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Look, I’m not the biggest fan of pop culture, and I am certainly not someone to rehash with you things we all grew tired of over a year ago: but just the same something occurred to me this morning that I think is worth talking about, if only to clear up some misconceptions.

You remember Charlie Sheen, right? That guy who once headlined TVs most popular comedy, and now would be lucky to get a gig stumbling around on Dancing with the Stars? Anyway, at the height of his monumental, drug- and booze- and ego-fueled implosion a while back, he told someone in an interview that he was immune to rehab because he had Adonis DNA. Adonis DNA and tiger blood. He said the main drug he was on was Charlie Sheen.

That he was on drugs is indisputable. That he had a few things wrong about Adonis is also indisputable. It just so happens I’ve been researching seasonal vegetation gods of the ancient world, and Adonis is one of them. His rites were celebrated on or around the summer solstice from Syria to Athens, mostly by women who annually wept over his death and rejoiced at his rebirth—symbolizing, of course, the death and rebirth of nature in the seasonal cycles.

Adonis was born of an incestuous relationship between King Cyniras of Syria and his daughter Myrrha: a seamy and tragic tale in itself, but not one to detail here. Their child was so gorgeous that two goddesses, Aphrodite and Persephone, became smitten and fought over him. Zeus arbitrated the dispute, ruling that Adonis would spend a third of the year in the Underworld with Persephone, a third of the year on earth with Aphrodite, and take his pick for the final third. He chose to spend it with Aphrodite.

He became an avid hunter, though perhaps not a great one, because he was fatally gored by a wild boar. Aphrodite, responding to his groans, flew to his side, but was too late to save him. Her kisses blended with his blood became the blood-red anemone. She swore there that his death would be memorialized every year in a festival named for him, and indeed it was for many centuries throughout the ancient world.

So, what does Charlie Sheen mean when he says that he has ‘Adonis DNA?’ That he is remarkably handsome? I don’t think that was his point. If he meant something about immortality or endurance or strength, I think that if anything, Adonis was a vulnerable creature, destined from birth to die a tragic death. I read in an online forum where someone had asked, in response to Charlie’s rant, what was Adonis DNA. The best answer (as chosen by readers) said, ‘Adonis was a man in Greek mythology who lived forever and had eternal youth and beauty.’ Well, no. That’s not Adonis. While his worship seemed eternal, and his memory was eternal, his death was very real, violent and tragic. There are many versions of the story of Adonis, but in all of them, he dies a violent death. That is the essence of Adonis.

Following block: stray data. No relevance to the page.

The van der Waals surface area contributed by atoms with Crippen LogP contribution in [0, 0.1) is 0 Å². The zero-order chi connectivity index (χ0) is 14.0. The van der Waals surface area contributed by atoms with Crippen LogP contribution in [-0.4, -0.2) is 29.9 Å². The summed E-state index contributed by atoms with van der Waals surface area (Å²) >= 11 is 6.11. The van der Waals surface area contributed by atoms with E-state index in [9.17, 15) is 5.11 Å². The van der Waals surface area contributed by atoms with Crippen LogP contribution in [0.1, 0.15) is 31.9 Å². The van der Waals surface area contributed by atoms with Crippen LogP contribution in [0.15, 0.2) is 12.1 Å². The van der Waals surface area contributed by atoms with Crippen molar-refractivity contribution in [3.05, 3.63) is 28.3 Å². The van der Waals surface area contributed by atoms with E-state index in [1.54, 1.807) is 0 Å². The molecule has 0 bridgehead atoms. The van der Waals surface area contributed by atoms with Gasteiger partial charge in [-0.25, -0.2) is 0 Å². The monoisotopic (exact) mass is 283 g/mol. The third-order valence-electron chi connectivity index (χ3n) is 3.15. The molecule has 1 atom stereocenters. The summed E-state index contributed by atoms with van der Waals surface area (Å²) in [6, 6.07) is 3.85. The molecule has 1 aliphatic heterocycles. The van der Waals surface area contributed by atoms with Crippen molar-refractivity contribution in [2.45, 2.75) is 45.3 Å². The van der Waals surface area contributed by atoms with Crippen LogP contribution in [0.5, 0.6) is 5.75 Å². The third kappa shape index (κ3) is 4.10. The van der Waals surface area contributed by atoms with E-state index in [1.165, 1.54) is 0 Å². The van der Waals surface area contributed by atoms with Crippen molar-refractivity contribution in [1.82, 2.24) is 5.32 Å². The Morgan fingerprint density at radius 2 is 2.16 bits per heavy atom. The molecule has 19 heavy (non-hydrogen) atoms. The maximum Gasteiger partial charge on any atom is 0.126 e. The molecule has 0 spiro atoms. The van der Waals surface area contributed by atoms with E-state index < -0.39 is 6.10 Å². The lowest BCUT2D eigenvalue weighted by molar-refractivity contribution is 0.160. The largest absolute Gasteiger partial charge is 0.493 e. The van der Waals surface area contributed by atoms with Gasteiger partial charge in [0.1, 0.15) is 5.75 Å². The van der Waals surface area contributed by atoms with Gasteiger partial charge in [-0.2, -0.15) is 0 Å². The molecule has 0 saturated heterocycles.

Across the ancient world, there were many myths of mortals and gods who become beloved of some goddess, who die unfair and gruesome deaths, and whose eventual resurrections are cause for annual celebrations. In Sumer there is Dumuz, in Phrygia there is Attis, in Egypt, Osiris. They are all analogous with one another, and Adonis is one in a long line. They are all interpreted as vegetation gods, seasonal gods whose cycles of death and rebirth evoke the changing of the seasons.

I don’t find it surprising that Charlie Sheen chose a personage with the incorrect attributes to describe whatever special traits he thinks he has. I should add that Adonis was also polyamorous, naming gods and men among his many lovers. Is that part of the DNA, Charlie? Further, if he had really known the story of Adonis, he might have named the two porn starlets he shacked up with for a while, and called simply his ‘goddesses,’ Persephone and Aphrodite. Lucky girls, I’m not sure they would have contested as sharply over who got to spend more time with him. Perhaps he would have been better to choose Perseus, Theseus, or Hercules, one of the classical world’s indestructible heroes. It’s very likely that he meant Dionysus, since the Greek god of wine, who remained immortal despite his constant drinking and wenching, evokes Charlie’s behavior (as well as his wishful thinking) more than any other. The names are similar, perhaps easily confused, and I’m supposing that the thought of Adonis’s heart-stopping good looks influenced his choice.

I have no idea what he meant by tiger blood.

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